This is not a review of the show. I tend to think of a review as analytical and objective. Reviews are good for technical merit, and other such objective, measurable traits. Yes, I could measure the show on such grounds. By doing that, however, I feel it would miss the true magic and emotion of the show. So here’s the review: every artist played a great set. Now that I’m done “reviewing” the show, I’d like to share some thoughts and memories from the show that made it truly special.
• My only complaint with the show is that when Sarah Jaffe sang with Pleasant Grove, I couldn’t hear her vocals. I believe that denying the audience the ability to her Sarah is legally classified as a felony. Fortunately, there were no sound issues when the band closed with “Canopy.” That song is still lingering in my head. “I was there when you took your first steps, and I’ll be there when you take your last.” Marcus Striplin, you are genius personified.
• Jenn Nabb, your rendition of Leonard Cohen’s “Hallelujah” was the most beautiful vocal performance of the evening. I don’t know whether it touched my heart or broke it. It may have done both. You did the song proud to say the least.
• To Fred from The Felons: For someone who had never played the recorder before, you did a fine job. It was a joy seeing you, and bring your tambourine with you when you play The Cavern with Airline and the cut*off.
• Chris Holt, you were given a blessing by Carter when he shared his guitar tunings with you, allowing you to play some of his new songs. I cannot think of a more worthy musician than you to deserve the honor of performing these new songs.
• My favorite musical moment of the night came when Sorta played “Bring Me the Head of Jose Cuervo.” It took me back in time 2003, when I had my very first birthday show at the original Barley House. I asked Sparrows to play, not expecting them to accept the invitation. I was wrong, as Carter was more than eager to play the show. When it was time for the last song of the evening, he asked me to pick, and I picked “Jose Cuervo.” Towards the end of the song, he handed the mic to me to sing the line from the chorus. The next night, I told him I was sorry for sounding so awful on the mic. He said not to worry, that out in the audience it’s hard to hear yourself and the like. Carter was too kind of a soul to say “Yeah, the reason it sounded bad is that your voice sucks.” But thank you, Sorta, for bringing back one of my fondest memories of Carter.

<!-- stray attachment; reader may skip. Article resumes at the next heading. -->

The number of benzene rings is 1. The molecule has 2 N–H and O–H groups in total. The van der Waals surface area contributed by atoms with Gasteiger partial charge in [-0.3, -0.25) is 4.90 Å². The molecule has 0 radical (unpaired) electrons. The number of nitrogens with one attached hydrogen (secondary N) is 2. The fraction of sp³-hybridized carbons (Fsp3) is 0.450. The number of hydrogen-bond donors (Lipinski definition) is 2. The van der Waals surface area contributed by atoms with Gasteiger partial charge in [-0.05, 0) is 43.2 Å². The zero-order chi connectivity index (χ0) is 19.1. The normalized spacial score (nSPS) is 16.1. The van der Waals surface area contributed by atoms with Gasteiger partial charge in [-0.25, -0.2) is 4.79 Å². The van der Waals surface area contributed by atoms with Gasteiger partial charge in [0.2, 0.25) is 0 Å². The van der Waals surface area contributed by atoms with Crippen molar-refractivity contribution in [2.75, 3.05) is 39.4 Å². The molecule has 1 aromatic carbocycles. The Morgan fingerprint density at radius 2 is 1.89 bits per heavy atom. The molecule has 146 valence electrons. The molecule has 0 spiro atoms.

• Speaking of Sparrows songs, I finally purchase 5nowflake5 at the merch table. I was strongly chastised by one individual for not already owning the album. Actually, I believe he said I needed to state here that “I am an asshole” for not already owning the CD, and that he fully expects a CD review on here. I will say this: after listening to the CD, I feel severely lame for having waited this long to buy it. If you want a more in-depth analysis, then chill out and wait. A masterpiece of an album deserves more than a quickie review. And no, I’m not just throwing out the word “masterpiece.” This is the real deal.
• The slideshows were awesome. It was great hearing Carter in his old band, The Cosmetics. What was even better was hearing the stories from those who knew him best. Some were funny, some were touching, all were inspiring. It makes me regret that I never got the opportunity to know the man better.
• Perhaps the most memorable moment of the night came when Carter’s father, Ken Albrecht took the stage. Through this tragedy, he has handled himself with grace, and I have nothing but the utmost respect for the man. I have no doubt that much of what people loved in Carter he learned from his father.
One final note: I was thrilled to see so many familiar faces at Granada that evening. Some of these people I see almost every weekend, others I have not seen in what feels like years. For as much as the music was incredible (and it was), what was even more special was the sense of community I felt. Carter had many opportunities to leave Dallas, but the love he had for his friends, family, and even the city is what kept him here. To have the music community unite for this concert is perhaps the best way to pay respect to the man.